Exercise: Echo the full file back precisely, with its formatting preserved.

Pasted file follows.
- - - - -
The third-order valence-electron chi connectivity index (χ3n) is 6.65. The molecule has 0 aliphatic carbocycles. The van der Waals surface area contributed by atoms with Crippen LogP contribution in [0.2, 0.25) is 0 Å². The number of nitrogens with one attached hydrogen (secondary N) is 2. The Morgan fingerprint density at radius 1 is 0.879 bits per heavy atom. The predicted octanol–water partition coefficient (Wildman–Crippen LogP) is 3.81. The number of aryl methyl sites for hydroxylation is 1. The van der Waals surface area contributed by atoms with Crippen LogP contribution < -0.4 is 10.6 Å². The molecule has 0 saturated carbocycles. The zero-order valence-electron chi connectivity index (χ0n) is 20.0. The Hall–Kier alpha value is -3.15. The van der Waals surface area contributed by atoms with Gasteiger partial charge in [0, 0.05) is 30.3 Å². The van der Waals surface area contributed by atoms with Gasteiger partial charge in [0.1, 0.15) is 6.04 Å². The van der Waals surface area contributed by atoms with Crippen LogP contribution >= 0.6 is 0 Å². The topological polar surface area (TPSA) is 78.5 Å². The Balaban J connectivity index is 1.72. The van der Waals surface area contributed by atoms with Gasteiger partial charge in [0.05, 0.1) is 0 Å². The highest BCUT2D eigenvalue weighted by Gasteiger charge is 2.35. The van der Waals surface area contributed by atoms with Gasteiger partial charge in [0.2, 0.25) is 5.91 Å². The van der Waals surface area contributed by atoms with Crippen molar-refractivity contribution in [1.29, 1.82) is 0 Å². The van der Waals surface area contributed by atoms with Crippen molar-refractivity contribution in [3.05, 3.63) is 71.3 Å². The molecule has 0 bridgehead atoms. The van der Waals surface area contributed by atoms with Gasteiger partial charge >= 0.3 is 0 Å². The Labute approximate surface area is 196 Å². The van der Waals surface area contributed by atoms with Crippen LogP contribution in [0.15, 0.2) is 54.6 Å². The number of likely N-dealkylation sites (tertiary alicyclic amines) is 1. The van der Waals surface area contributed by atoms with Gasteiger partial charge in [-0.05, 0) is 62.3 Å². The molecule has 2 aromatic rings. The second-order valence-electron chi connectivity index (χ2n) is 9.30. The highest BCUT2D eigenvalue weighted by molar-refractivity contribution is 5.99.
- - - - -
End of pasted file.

The third-order valence-electron chi connectivity index (χ3n) is 6.65. The molecule has 0 aliphatic carbocycles. The van der Waals surface area contributed by atoms with Crippen LogP contribution in [0.2, 0.25) is 0 Å². The number of nitrogens with one attached hydrogen (secondary N) is 2. The Morgan fingerprint density at radius 1 is 0.879 bits per heavy atom. The predicted octanol–water partition coefficient (Wildman–Crippen LogP) is 3.81. The number of aryl methyl sites for hydroxylation is 1. The van der Waals surface area contributed by atoms with Crippen LogP contribution < -0.4 is 10.6 Å². The molecule has 0 saturated carbocycles. The zero-order valence-electron chi connectivity index (χ0n) is 20.0. The Hall–Kier alpha value is -3.15. The van der Waals surface area contributed by atoms with Gasteiger partial charge in [0, 0.05) is 30.3 Å². The van der Waals surface area contributed by atoms with Gasteiger partial charge in [0.1, 0.15) is 6.04 Å². The van der Waals surface area contributed by atoms with Crippen LogP contribution >= 0.6 is 0 Å². The topological polar surface area (TPSA) is 78.5 Å². The Balaban J connectivity index is 1.72. The van der Waals surface area contributed by atoms with Gasteiger partial charge in [0.05, 0.1) is 0 Å². The highest BCUT2D eigenvalue weighted by Gasteiger charge is 2.35. The van der Waals surface area contributed by atoms with Gasteiger partial charge in [0.2, 0.25) is 5.91 Å². The van der Waals surface area contributed by atoms with Crippen molar-refractivity contribution in [1.29, 1.82) is 0 Å². The van der Waals surface area contributed by atoms with Crippen molar-refractivity contribution in [3.05, 3.63) is 71.3 Å². The molecule has 0 bridgehead atoms. The van der Waals surface area contributed by atoms with Gasteiger partial charge >= 0.3 is 0 Å². The Labute approximate surface area is 196 Å². The van der Waals surface area contributed by atoms with Crippen LogP contribution in [0.15, 0.2) is 54.6 Å². The number of likely N-dealkylation sites (tertiary alicyclic amines) is 1. The van der Waals surface area contributed by atoms with Gasteiger partial charge in [-0.05, 0) is 62.3 Å². The molecule has 2 aromatic rings. The second-order valence-electron chi connectivity index (χ2n) is 9.30. The highest BCUT2D eigenvalue weighted by molar-refractivity contribution is 5.99.